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imagination Writing

What is the difference between imagination and illusion?

Returning to Webster’s dictionary, we note that illusion is “perception of something objectively existing in such a way as to cause misinterpretation of its actual nature.” It’s important to note that illusion is also a byproduct of imagination, and we need to guard against this side of imagination. We make the best decisions in life when misinterpretation is absent.

The energy that shows up in the wake of imagination is the clue to understanding how imagination is manifesting in our lives. This dance can be had to decipher when emotions take hold of our journey Negative feelings and fear are the results of imagination gone rogue, linked to delusion and unhealthy aspects of Being. This dark energy is the opposite of what we are looking to manifest, it is important to sense when we are spiraling through this maze.

Imagination that sparks creativity, positive emotion, and feelings of gratitude is the superpower side of imagination. This superpower requires training and intentionality.

Our goal is to get to a place where we are using imagination for creative expression that acts as a building block in our lives to live more freely and fully. Creativity, intuition and flow are direct results of this energy. Nonetheless, we need to be diligently on the lookout for the dark side of imagination and guard against sliding into delusion, and its debilitating and destructive energies.

There is a subtle line between fiction for good and fiction that pulls energies toward an unhealthy expression of what could be. Keven Kelly, the founder of Wired Magazine, made a post titled 68 Bits of Unsolicited Advice that launches us into this discussion, he states, “Anything real begins with the fiction of what could be.”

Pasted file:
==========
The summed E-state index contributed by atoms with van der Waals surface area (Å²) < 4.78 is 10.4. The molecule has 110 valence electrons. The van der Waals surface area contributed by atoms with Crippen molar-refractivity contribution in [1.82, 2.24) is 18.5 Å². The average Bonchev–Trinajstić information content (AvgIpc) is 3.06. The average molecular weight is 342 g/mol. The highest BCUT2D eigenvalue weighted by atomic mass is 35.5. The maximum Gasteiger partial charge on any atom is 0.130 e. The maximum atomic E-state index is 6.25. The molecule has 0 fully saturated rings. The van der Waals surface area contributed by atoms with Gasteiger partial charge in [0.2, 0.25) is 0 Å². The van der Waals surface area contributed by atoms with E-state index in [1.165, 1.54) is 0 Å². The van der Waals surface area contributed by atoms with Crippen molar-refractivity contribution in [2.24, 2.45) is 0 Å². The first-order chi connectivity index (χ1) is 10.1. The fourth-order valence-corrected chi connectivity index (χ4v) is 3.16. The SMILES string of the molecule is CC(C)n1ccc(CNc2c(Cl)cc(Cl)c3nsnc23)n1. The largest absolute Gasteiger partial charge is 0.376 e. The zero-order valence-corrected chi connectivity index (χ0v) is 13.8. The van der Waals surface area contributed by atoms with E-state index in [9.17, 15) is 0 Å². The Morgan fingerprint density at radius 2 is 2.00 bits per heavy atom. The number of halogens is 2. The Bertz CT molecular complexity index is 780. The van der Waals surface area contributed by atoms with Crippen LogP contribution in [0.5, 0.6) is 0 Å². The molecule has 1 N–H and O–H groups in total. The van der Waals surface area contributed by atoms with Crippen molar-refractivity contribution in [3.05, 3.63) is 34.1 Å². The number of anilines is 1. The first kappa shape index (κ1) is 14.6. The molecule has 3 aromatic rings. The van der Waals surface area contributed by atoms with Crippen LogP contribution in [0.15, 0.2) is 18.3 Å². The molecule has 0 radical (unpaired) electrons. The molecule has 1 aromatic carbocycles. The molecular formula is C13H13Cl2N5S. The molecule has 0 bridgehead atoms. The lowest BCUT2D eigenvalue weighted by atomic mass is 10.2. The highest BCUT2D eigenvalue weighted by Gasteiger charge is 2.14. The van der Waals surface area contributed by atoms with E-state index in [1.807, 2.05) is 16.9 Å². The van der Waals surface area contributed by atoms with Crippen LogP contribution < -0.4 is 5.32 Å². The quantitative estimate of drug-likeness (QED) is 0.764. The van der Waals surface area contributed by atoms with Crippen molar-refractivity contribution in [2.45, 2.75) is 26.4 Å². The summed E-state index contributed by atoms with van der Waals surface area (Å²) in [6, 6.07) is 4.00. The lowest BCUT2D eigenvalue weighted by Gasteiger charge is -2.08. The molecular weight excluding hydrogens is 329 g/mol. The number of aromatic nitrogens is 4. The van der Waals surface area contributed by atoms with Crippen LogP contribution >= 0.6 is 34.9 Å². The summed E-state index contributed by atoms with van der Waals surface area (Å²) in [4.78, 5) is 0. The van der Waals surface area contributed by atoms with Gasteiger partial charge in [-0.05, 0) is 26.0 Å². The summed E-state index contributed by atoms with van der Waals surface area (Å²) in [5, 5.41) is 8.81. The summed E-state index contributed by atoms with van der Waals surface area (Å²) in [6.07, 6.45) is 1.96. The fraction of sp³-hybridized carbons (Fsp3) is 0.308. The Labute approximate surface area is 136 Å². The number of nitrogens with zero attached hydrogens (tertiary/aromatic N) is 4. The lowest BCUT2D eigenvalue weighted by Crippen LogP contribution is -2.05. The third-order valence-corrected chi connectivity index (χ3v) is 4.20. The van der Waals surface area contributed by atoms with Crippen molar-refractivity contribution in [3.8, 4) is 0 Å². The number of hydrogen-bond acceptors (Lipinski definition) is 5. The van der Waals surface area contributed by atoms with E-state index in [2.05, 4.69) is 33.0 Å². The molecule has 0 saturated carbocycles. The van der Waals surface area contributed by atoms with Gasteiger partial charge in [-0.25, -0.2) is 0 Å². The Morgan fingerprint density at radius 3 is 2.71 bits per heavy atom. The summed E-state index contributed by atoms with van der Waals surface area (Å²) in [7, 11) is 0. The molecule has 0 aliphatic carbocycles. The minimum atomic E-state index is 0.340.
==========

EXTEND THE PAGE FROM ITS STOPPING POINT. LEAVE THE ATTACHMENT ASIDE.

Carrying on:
We note here the creative power of imagination and feel its potential; however, this fork in the imaginative road may manifest in numerous ways. We could equally state that anything unreal begins with the fiction of what could be. Real and unreal thoughts are thus born in an equal womb of the mind.

Clearly more is needed than just fictional thoughts to get to the magical side of imagination. Kelly continues, “Imagination is, therefore, the most potent force in the universe, and a skill you can get better at.”

It is here that we get a glimpse at the possible difference between creation and delusion. Could it be that one movement is intentional, even skillful, as Kelly points out, and the other is unconscious and rooted in those aspects of ourselves that gravitate toward fear and insecurity? The ingredients appear to be an important element of how we get to the superpower of imagination.

This juncture requires courage; it necessitates that we move to the edge of what we know about life and ourselves. It requires that we ignore the world around us and remove the crutches we lean against to help prop up the things we and others believe. Fear and insecurities need to be absent from the recipe, and a willingness to move toward the unknown. Kelley edges us even further into the abyss, “It’s the one skill in life that benefits from ignoring what everyone else knows.”